I like using this camera. It has the build and ‘feel’ of a 35mm SLR. But holding it is something of a challenge. There’s almost no ‘finger grip’ and the body is small (and lightweight). Most of the controls are well-placed, and it has a door on the side for memory cards (in this case CF or xD: no SD card) where it should be. Yeah putting them under the same access as the battery is a cost-saving measure, not a better design. The settings access for ISO, shutter, and aperture could definitely be better than it is. I still like using it. Too bad the battery is failing and only lasts about 20 shots at best. Also the auto focus is abysmally slow. Then again it’s an old (by digital standards) camera, dating from 2007.

Here’s trouble: the Sony a6000

This one is problematic in the extreme. I can practically encompass half the camera in my hand, and its utter lack of front ‘finger grip’ means my palm hits buttons on the back changing settings when I don’t want to. This can make it really annoying to use. Paradoxically, it has ‘handy’ knurled wheels for adjusting settings which are right where you can change them with your thumb – albeit sometimes you do so accidentally. Other than those problems, which are significant, it’s a good camera that takes good pictures. In some ways it’s the best I’ve got, such as the speed of autofocus and ease of adapting vintage lenses. It’s a dust magnet though, and the handling really is problematic. Oh I said that already. Did I mention the handling is problematic?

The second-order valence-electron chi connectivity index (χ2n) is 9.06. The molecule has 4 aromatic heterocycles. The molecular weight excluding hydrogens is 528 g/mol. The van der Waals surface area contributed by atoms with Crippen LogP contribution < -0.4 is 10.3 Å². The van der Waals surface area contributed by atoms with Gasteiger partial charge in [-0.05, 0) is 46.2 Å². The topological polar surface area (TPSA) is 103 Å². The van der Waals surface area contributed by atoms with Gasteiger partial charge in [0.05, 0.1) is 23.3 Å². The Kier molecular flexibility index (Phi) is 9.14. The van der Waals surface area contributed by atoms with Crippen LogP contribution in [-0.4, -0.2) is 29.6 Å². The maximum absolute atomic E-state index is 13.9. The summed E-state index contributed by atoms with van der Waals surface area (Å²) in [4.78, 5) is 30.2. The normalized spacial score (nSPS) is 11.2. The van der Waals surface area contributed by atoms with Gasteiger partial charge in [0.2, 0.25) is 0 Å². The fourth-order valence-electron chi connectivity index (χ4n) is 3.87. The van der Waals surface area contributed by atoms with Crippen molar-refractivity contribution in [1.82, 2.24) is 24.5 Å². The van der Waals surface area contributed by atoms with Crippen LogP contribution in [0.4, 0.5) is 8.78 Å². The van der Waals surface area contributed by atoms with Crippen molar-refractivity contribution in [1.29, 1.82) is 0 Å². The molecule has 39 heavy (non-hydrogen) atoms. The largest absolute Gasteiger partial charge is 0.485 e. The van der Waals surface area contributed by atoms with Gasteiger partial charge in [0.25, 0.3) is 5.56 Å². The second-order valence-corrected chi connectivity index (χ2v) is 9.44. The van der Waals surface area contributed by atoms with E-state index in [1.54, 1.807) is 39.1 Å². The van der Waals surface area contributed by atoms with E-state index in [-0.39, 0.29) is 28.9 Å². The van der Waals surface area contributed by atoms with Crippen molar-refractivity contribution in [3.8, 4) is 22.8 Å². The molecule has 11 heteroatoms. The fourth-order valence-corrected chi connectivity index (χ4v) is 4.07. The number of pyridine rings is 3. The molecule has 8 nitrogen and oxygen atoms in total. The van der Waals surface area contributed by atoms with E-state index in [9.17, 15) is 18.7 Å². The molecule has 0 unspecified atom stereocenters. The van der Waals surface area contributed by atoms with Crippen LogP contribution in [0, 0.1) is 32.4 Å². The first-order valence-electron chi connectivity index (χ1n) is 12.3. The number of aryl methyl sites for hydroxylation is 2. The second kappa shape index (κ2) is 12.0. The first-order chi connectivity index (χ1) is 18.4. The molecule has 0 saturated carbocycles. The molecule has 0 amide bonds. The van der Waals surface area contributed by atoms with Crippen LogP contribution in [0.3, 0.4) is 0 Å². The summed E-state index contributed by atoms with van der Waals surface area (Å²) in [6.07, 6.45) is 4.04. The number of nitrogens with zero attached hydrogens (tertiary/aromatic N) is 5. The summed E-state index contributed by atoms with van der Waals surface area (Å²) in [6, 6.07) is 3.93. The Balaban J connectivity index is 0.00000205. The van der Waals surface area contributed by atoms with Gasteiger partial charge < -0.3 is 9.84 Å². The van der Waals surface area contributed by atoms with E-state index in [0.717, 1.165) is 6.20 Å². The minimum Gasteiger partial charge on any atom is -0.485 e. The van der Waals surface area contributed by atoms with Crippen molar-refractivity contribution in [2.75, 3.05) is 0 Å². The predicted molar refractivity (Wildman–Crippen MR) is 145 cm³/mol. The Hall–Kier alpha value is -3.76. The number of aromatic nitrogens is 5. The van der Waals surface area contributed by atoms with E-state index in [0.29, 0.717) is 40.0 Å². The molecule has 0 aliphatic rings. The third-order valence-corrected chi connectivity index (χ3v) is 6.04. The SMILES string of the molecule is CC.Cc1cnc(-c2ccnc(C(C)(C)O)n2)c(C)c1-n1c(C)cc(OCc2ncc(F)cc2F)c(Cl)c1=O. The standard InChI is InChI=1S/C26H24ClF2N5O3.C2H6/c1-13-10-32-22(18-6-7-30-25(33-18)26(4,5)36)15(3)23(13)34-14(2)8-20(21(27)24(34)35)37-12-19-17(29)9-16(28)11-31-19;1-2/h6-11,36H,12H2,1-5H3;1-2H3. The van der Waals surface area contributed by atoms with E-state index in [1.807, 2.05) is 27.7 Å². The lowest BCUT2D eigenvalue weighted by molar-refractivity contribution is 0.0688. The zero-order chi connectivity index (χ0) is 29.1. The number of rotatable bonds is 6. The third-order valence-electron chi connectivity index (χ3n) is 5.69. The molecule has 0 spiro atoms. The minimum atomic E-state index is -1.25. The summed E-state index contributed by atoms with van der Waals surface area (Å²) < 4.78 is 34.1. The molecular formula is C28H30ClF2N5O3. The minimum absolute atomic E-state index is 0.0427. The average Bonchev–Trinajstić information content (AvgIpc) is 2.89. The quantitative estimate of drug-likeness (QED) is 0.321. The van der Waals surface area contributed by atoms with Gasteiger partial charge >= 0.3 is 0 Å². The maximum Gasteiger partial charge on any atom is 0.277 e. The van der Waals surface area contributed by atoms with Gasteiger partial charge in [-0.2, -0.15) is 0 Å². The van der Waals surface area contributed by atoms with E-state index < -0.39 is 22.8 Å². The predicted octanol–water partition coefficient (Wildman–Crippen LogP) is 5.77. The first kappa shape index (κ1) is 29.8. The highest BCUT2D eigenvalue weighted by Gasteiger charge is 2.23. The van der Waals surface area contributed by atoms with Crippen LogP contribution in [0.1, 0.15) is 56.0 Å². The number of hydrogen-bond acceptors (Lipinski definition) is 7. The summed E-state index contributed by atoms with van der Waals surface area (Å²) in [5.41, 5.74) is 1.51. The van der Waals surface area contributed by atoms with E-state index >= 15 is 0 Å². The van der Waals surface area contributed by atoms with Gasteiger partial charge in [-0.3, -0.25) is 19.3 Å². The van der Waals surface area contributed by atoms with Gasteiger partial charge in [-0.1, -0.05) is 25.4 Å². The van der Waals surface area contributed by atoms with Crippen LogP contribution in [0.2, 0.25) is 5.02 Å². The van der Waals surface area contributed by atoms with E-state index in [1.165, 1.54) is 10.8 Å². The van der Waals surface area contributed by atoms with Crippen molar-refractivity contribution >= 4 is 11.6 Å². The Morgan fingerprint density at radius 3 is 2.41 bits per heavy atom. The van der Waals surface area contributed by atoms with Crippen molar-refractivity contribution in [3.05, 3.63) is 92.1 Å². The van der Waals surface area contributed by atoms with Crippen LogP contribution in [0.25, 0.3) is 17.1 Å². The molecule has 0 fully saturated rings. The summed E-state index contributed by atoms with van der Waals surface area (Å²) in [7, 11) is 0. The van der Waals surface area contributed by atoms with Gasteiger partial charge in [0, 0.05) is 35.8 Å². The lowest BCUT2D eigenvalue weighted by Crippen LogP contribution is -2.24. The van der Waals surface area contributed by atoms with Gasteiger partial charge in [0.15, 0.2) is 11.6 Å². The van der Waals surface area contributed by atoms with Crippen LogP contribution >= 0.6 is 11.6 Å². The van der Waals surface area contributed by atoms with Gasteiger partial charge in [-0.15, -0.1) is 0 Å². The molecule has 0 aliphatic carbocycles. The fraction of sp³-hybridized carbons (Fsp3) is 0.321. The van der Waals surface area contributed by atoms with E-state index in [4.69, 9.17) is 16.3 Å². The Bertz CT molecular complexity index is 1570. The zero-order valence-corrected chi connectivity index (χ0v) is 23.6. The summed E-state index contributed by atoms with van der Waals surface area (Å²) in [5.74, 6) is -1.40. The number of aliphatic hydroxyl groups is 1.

I will take a moment here to talk about lens rings. I like them. I want one for focus, one for zoom, and one for aperture out there in front like a film camera would have. None of my cameras meet that spec, although zoom and focus rings are present on some of the DSLR lenses. The Lumix has a ‘pseudo’ lens ring which can be assigned different functions such as zoom or focus or program adjustment, but it is not dedicated and sorting through the menu to find the adjustment is frustrating. The Sony’s kit lens has both a zoom button and a zoom ring which is redundant and annoying. Duplication of controls is never helpful. Using manual lenses eliminates a lot of this, but also eliminates autofocus and exposure. I see many Fujifilm professional cameras have very ‘film-like’ controls and so I envy Fuji users that. I certainly can not afford one though.

Now let’s step over the edge of the cliff into the realm of the sublimely ridiculous:

Are you strong enough? Canon 1Ds